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Jun
30

What It’s Like to Have a Panic Attack While You Preach

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anxietyI don’t talk about it much but I struggle with depression and anxiety. I have for a long time. Sometimes it seems like no big deal, sometimes it is a very big deal. For the most part, I am fortunate as I know many people have struggles much worse than mine.

One of the ways my struggles like to show up once in awhile is with panic attacks. I don’t really like the term panic attack, there is something about the term that I have never really been comfortable with. But that is what they are, panic attacks. There is no reason for them, but they happen sometimes. Sometimes I do have provoked anxiety attacks but more often than not, there is no reason for me to be feeling what I am feeling.

I have been fortunate for the most part that these attacks have shown up when no one else is around and nothing significant is happening. Usually I’m in bed, or just getting ready for the day.

That is usually, but there was one time it was different.

One time the ugly monster of panic overwhelmed me just before I was about to preach.

It was a strange morning. Something felt off but I couldn’t place it. I went through my usual Sunday routine of waking up at 4 am and heading to the church to pray and practice. Then I went to the gym and drank a tea before going home to shower and get back to church.

Normal routine, but a feeling of unplaceable uneasiness.

I brought my family to church and all seemed normal, except for this feeling of pressure I started to feel within me. I sat in the front pew just before the service started after talking with people a bit in the lobby of the church. As I sat down I could feel my heart begin to speed up. And the pressure was no longer in me but all around me. I had the feeling I was being suffocated from outside even while I could breath.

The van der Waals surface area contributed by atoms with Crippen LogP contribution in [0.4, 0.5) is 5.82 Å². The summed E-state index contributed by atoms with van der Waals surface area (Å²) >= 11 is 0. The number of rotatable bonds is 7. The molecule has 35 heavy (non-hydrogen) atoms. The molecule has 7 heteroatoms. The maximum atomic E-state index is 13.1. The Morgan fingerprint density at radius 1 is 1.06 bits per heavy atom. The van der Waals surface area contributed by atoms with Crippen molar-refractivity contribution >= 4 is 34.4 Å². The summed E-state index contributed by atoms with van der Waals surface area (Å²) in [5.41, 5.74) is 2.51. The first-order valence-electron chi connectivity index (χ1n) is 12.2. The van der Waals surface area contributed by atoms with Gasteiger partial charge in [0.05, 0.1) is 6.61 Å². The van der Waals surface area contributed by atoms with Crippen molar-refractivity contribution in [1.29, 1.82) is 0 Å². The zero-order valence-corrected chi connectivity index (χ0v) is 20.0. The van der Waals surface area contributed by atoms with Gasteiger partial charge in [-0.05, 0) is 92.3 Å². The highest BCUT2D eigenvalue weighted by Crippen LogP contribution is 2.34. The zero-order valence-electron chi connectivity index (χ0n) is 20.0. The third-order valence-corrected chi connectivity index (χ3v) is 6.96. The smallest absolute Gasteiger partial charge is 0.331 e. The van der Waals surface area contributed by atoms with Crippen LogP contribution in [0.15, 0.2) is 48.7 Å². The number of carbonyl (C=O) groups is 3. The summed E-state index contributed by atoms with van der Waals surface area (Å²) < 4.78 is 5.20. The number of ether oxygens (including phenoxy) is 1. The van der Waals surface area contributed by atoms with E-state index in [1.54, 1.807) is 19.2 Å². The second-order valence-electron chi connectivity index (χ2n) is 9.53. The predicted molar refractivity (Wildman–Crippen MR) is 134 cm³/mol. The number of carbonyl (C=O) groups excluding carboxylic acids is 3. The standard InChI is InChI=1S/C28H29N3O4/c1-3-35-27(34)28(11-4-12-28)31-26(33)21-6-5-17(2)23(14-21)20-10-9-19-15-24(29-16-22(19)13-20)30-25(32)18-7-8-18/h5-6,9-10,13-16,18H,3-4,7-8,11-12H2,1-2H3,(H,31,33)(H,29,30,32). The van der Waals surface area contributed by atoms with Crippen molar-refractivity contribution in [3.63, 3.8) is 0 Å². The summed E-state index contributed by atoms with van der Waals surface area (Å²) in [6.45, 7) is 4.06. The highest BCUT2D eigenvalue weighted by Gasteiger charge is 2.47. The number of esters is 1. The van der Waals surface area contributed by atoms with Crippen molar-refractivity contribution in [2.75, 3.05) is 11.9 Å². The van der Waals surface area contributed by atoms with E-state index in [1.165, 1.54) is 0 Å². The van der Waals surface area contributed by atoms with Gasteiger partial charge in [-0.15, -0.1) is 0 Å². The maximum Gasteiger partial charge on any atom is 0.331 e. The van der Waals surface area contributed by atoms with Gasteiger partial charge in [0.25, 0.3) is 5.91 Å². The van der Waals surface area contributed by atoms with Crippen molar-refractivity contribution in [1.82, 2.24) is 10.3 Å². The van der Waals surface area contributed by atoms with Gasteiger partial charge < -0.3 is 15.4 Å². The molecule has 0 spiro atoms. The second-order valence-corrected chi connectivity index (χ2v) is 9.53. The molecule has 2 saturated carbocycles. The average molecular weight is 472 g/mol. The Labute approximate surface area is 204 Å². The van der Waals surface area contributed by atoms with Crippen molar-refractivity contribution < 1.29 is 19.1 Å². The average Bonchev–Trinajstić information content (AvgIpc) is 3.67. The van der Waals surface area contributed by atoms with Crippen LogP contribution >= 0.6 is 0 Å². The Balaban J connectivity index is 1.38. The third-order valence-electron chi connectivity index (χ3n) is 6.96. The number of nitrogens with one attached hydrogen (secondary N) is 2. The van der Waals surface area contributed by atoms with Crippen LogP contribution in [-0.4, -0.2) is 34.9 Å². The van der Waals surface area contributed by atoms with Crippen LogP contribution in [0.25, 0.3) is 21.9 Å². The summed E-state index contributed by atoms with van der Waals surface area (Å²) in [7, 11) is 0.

Nothing was abnormal, same old same old, but I started to feel it.

As my heart picked up pace I could feel the cold sweat come to my forehead. Not now, oh please not now is all I could muster as a thought or prayer or something. And then it hit.

I just couldn’t. What couldn’t I? Anything really in that moment. I couldn’t stand,  I couldn’t see clear, I couldn’t catch my breath. I just couldn’t. If I could have I would have run. I don’t know where, but anywhere but there.

The worship leader got up, welcomed everyone and asked everyone to rise. I did no rising!

I hunched over more in a posture that looked like prayer but truthfully was fear and panic crumbling me from the inside. And I stayed there as the song ended and the next one started. And the cold sweat seemed to turn to slow tears as I didn’t know how what was expected to happen would have happened that morning.

As the second song ended I muster a small prayer that moved past my fear with the simple short words of “please God, I can’t do this.” And as the slow tears welled up and song came to a close and I tried to steady my breathing as I knew I had to pray following the end of the song I heard the stern but gentle words ring inside my head “You won’t.”

I got up in a blur and don’t know what I said. I sat back down trying to count my breaths. The music played and I stood. I was not being genuine, but in that moment I just felt I had to give an appearance that things were okay even though I didn’t feel that way.

As the song ended I began a short walk to the stage to preach and it felt like the longest trek of my life. My legs felt heavy, my heart continued to beat faster than I could count and I under my breath before I turned on my mic whispered “I just can’t” and my slow pace quickened and the echo of “you won’t” rang loud in my head.

I preached on Hosea. I don’t know what I said. But I said it. Or I didn’t. I don’t know. I often listen to my preaching to see how I can improve but I can’t listen to that one. As the service ended I skipped out of the customary handshake line a little early and locked myself in a bathroom for a few minutes. And things turned somewhat normal.

I went downstairs and heard about peoples weeks. Their aching bones. The children who don’t call. The dangers of getting older. The sad lack of flowers on the church stage. The dislike of the paint colour. And also the heartfelt words that the sermon cut through their heart and challenged them in a way didn’t want to be challenged but needed to be.

I don’t know how that happened. But I know I didn’t do it.

And that was the hardest Sunday I ever had, and I hope never to repeat it.

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